Our estimates reveal that with an investment of Rs 20 lakh the energy needs of a village of 100 households can be met through biomass-run gassifiers. We are planning to make a beginning this year itself by covering around 500 villages. Eventually, the programme will cover around 25,000 remote villages and 1,75,000 forest fringe villages. Utilisation of available biomass resource and its production along with oil-bearing trees, raised by local community would form the basis of the programme.
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When power brokers rule the roost in
varsity campuses
by Vikram Chadha

While the universities replicate the universe of knowledge and wisdom, our universities have also come to epitomise the subtleties and intricacies of complex political processes. The university academics are so intensely engaged in the power games that either they have become oblivious of their prime activity of academics and research, or these institutions have been relegated to a secondary position.

As a result of the power dynamics, feudalistic structures have ostensibly emerged and entrenched tenaciously in an otherwise serene and sacred ambience of the campuses. The ego-boosting lust and glamour of power, by manipulating power equations on the campuses, have tempted the academicians more than the sagely quest for unravelling the mysteries of knowledge and learning.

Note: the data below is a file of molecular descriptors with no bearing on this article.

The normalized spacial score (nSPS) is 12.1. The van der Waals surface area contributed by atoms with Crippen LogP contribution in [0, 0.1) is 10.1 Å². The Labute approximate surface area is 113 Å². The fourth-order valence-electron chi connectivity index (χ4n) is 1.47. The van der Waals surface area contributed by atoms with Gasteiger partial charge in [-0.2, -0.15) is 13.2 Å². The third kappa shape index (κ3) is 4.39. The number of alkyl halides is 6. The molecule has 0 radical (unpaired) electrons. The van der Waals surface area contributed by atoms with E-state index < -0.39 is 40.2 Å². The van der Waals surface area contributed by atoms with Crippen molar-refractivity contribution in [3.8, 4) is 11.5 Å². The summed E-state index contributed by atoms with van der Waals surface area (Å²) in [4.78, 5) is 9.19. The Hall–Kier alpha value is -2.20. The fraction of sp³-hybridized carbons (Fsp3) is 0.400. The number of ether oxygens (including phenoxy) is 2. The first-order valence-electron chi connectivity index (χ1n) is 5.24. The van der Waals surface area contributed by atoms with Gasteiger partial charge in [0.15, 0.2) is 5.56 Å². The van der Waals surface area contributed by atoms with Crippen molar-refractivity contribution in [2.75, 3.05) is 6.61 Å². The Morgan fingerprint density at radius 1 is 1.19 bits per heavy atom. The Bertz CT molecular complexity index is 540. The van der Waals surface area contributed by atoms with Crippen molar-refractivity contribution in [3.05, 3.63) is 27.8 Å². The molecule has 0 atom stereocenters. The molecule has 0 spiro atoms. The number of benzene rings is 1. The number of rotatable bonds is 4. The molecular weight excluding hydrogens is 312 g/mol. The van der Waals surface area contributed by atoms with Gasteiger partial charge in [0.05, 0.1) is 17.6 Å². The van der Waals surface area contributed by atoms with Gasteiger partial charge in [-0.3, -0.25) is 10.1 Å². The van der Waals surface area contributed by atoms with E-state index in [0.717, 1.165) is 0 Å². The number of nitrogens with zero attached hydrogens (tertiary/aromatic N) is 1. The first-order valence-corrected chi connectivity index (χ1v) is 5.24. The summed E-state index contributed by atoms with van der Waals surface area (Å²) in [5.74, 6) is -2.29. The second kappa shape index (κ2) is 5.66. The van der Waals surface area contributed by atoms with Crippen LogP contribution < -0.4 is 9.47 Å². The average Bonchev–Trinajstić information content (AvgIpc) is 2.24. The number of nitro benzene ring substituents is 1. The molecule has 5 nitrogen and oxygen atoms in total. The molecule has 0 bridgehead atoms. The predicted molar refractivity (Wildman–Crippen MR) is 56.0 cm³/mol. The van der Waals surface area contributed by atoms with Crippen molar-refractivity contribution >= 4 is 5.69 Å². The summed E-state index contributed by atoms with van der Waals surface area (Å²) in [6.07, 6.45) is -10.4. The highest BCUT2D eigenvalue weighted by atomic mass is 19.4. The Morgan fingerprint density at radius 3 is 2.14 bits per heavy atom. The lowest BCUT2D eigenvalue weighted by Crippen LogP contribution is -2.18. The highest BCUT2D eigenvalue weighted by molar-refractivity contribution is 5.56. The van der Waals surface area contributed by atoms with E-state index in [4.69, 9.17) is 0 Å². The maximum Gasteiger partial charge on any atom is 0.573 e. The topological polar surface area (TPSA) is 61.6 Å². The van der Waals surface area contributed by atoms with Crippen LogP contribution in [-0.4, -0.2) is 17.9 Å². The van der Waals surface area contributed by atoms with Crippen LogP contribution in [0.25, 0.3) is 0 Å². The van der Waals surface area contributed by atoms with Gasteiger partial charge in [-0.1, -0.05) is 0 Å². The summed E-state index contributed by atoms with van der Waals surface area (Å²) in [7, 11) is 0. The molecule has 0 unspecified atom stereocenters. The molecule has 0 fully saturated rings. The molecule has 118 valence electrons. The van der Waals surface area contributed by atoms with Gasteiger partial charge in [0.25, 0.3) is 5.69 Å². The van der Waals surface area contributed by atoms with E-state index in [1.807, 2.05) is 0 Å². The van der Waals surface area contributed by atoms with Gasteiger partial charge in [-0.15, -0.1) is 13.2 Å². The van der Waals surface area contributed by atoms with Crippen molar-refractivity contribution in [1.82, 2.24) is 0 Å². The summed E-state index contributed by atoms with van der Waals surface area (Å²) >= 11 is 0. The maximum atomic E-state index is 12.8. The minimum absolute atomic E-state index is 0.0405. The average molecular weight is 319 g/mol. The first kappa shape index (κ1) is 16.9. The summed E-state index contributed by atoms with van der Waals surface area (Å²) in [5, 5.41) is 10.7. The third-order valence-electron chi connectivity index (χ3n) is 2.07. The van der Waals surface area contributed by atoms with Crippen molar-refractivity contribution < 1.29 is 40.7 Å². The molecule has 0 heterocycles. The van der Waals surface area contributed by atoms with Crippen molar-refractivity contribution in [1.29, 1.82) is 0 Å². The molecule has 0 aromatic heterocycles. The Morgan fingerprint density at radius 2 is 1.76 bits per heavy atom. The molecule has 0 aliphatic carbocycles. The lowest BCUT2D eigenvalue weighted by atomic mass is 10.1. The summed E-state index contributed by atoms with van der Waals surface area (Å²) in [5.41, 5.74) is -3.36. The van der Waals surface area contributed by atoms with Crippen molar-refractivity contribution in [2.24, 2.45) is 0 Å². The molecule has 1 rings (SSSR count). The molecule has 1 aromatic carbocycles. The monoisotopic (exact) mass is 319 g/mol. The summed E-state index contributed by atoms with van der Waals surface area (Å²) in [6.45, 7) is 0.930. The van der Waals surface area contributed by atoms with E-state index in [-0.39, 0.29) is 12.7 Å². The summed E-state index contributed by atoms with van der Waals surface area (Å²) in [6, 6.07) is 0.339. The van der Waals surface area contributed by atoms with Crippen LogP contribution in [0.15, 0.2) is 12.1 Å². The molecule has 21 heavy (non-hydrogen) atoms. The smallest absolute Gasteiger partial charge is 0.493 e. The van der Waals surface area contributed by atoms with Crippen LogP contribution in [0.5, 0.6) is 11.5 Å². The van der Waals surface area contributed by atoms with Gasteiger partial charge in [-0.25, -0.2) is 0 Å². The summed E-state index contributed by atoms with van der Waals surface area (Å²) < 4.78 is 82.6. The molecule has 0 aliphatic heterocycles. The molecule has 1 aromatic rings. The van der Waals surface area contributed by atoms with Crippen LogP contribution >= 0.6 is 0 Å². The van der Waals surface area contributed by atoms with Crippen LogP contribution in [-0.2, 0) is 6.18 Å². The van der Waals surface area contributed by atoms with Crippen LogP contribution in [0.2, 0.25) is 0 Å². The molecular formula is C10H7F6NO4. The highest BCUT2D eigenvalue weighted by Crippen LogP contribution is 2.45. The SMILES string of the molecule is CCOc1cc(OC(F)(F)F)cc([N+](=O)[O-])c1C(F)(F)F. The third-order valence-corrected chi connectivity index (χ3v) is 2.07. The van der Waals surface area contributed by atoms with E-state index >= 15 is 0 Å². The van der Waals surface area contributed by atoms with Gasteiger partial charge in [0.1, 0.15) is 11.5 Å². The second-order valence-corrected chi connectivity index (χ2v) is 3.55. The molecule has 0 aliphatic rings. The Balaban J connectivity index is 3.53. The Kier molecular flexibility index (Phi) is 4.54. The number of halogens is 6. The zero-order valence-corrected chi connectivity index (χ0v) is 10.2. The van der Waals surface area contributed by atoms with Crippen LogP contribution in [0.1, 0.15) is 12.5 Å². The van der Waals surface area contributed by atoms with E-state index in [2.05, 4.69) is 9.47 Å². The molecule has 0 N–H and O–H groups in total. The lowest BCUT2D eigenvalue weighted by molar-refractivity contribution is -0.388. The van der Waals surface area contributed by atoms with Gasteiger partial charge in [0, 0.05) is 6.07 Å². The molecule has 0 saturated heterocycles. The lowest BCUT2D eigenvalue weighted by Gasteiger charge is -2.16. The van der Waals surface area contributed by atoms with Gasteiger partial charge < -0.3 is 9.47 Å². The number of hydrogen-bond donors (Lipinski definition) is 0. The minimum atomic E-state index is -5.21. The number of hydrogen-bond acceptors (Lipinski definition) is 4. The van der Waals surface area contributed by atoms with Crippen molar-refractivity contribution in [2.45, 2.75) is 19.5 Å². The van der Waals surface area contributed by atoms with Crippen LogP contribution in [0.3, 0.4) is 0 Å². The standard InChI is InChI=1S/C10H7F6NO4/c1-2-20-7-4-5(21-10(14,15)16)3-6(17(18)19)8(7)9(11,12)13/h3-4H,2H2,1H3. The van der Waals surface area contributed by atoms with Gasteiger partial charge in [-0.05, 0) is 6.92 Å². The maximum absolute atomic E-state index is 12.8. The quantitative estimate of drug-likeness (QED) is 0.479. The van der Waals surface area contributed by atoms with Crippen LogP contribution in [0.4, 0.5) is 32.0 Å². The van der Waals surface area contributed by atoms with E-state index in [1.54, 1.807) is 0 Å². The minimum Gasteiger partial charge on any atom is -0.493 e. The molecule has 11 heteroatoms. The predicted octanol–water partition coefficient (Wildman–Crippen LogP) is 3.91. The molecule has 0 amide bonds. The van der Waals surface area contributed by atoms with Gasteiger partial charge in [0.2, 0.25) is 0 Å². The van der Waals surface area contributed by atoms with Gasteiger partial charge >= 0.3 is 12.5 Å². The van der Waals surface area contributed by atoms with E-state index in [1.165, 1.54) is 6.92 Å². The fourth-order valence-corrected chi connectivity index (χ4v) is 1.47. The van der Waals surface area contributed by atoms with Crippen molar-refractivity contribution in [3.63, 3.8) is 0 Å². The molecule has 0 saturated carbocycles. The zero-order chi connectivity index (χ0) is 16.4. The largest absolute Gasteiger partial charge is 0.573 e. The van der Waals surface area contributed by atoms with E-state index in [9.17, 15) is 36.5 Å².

The university campuses have come to truly reflect the mirror image of the power dynamics and struggle characterising the national polity. Instead of gaining prominence and power through academics and research, teachers’ groups on the campuses have blatantly indulged in reinforcing their power by enlarging their fold of rank ‘followers’, either by promising them to extract trivial benefits, or by charming them with an aura of their ‘connections’. The ‘followers’ also show their eagerness to join the entrenched groups, perhaps to camouflage their reluctance to work. The leaders of such entrenched groups thus assume the role of bourgeois rent-seekers or powerbrokers. Hence the erosion of work ethos and the pursuit of nonacademic achievements in the campuses.

These powerbrokers in the university campuses have formed their pressure groups and draw and reinforce their tentalising strength through myriad ways and sources. Some entrenched pressure groups connive with the authorities, and their leaders prop up their grip with the backing of the high-ups in the campuses. These go-betweens in turn enable their rank followers to extract some trifle benefits from the authorities, and the latter also feel safe and smug in the company of their henchmen and minions. Through this power brokering syndrome, a euphoric sense prevails in the campuses, which is enough to subdue any well meaning academic activity. Campus atmosphere apparently looks solemn, but becomes academically sterile.